F2-5 206 Dwinelle Instructor: Maria Kotzamanidou

In this course we will read select writings by Greek women authors whose literary works reflect, in a direct or indirect manner, moments of crisis in Greek history, society, and/or in Greek literary culture. As the Greek state emerged out of its scattered contact with European Enlightenment, the ideological and cultural construction of Greece as a nation emerging from the Ottoman Empire, included also attempts to envision a new Greek society of the European type. However, in that new society, the woman still remained conceived, even by the more secular minds of the Greek intelligentsia, as an idealized but silent entity devoted to the support of the spouse and the raising of children. Even without the exercise of Christian morality, and despite the- albeit slow- advent of modernity, women’s qualities were still defined, at the end of the 18th century, by chastity, modesty and submissiveness, all of which were¬† accepted as an inherent part of the female nature.

The War of Independence of 1821 benefited primarily a middle class developing, in urban areas, with materialistic values and conventional attitudes, and an international aristocracy. As such, educated urban women now could present literary writing, primarily poetry, and appear in European-type literary salons, while the struggles of the peasant women could only be gleaned through prose fiction narratives and newspaper  journalism presented by their contemporary male authors.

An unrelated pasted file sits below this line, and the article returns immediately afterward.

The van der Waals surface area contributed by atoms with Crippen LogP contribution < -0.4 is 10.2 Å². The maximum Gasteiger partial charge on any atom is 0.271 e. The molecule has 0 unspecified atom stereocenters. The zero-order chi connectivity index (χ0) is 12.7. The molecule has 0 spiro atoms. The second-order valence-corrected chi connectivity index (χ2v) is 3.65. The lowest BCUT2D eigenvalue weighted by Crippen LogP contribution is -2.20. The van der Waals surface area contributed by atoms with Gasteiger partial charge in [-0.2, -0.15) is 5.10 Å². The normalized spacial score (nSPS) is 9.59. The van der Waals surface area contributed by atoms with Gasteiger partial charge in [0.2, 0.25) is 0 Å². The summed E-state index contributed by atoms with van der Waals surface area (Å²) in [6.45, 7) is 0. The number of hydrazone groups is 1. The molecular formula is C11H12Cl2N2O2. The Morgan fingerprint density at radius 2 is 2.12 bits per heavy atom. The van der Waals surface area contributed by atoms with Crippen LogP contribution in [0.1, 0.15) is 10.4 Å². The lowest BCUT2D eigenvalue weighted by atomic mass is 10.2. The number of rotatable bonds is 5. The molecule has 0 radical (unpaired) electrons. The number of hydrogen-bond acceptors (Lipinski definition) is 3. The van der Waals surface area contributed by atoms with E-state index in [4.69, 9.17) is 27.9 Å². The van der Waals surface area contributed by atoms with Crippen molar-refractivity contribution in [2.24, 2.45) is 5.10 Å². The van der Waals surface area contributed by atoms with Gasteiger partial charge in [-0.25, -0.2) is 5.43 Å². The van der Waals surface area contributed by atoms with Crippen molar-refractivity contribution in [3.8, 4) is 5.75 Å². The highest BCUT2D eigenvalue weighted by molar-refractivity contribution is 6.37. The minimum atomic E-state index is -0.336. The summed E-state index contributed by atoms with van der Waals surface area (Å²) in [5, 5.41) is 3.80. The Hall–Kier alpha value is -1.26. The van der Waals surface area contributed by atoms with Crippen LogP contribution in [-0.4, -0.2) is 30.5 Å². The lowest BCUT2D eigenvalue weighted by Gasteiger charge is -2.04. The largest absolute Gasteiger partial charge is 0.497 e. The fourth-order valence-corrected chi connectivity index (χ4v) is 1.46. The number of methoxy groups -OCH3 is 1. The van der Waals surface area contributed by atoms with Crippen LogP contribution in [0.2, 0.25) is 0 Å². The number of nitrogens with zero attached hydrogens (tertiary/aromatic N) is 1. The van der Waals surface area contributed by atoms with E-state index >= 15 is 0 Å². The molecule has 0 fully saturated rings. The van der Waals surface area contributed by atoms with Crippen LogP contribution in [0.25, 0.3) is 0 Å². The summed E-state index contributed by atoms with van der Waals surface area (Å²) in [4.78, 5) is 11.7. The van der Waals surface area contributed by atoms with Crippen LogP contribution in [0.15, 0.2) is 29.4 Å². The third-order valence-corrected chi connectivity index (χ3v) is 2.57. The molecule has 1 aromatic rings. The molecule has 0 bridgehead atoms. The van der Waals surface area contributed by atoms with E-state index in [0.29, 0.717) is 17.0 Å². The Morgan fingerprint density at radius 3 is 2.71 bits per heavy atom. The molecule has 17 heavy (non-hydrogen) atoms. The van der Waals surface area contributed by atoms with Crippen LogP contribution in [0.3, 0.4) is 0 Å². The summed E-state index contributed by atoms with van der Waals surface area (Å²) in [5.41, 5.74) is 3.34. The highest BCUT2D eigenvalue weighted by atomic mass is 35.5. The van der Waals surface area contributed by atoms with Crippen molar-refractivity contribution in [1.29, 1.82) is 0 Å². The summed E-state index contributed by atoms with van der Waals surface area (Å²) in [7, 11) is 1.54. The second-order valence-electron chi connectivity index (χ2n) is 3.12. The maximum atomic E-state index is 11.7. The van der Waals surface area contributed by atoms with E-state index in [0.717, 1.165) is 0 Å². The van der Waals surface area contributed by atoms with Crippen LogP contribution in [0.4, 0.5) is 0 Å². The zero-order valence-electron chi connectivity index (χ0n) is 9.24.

In 1887, the Ladies’s Journal, a newspaper founded by Kallirroi Parren, which was run exclusively by women, introduced Greek women, the ones of some education and of higher socioeconomic means, to European and American feminism. Thus, during the last decade of the nineteenth century, the first Greek Women’s League was formed, centered around this publication. Nevertheless, despite social, cultural and intellectual developments in Greek society, women were formally left out of politics until about the middle of the 20th century. Although the first woman lawyer was accepted by the Bar Association in 1925, Greek women received the vote only in 1952, and the first female judge did not reach the bench until 1955. Still, during moments of national and political crises women participated in the political discourse from the margins. The crises were multiple and in succession, starting from the irredentist nationalism and the defeat in the war of 1897 and following with the subsequent wars: The (two) Balkan Wars, the First World War, the Greco -Turkish War of 1922, a fascist dictatorship, the Second World War, the Civil War and a military coup, all of which marked almost three quarters of the Greece’s twentieth century history. Yet, in all this turbulence, or perhaps because of it, women’s authorial voices came to be heard clearly, on whatever side of the political arguments they may have been. They came to express themselves in print, in literary or ideological writings, in fiction and poetry, and often on an international scale.

 

In this course, the literary readings will be contextualized with Greek history and with the history of Greek women. In addition, in order to provide a definition of what an author is, we will search into Michel Foucault’s ideas taken from his lecture by the same title.

The instructor is preparing readers for this course.

The Greek readings are also available in translation.

There are no language prerequisites for this class.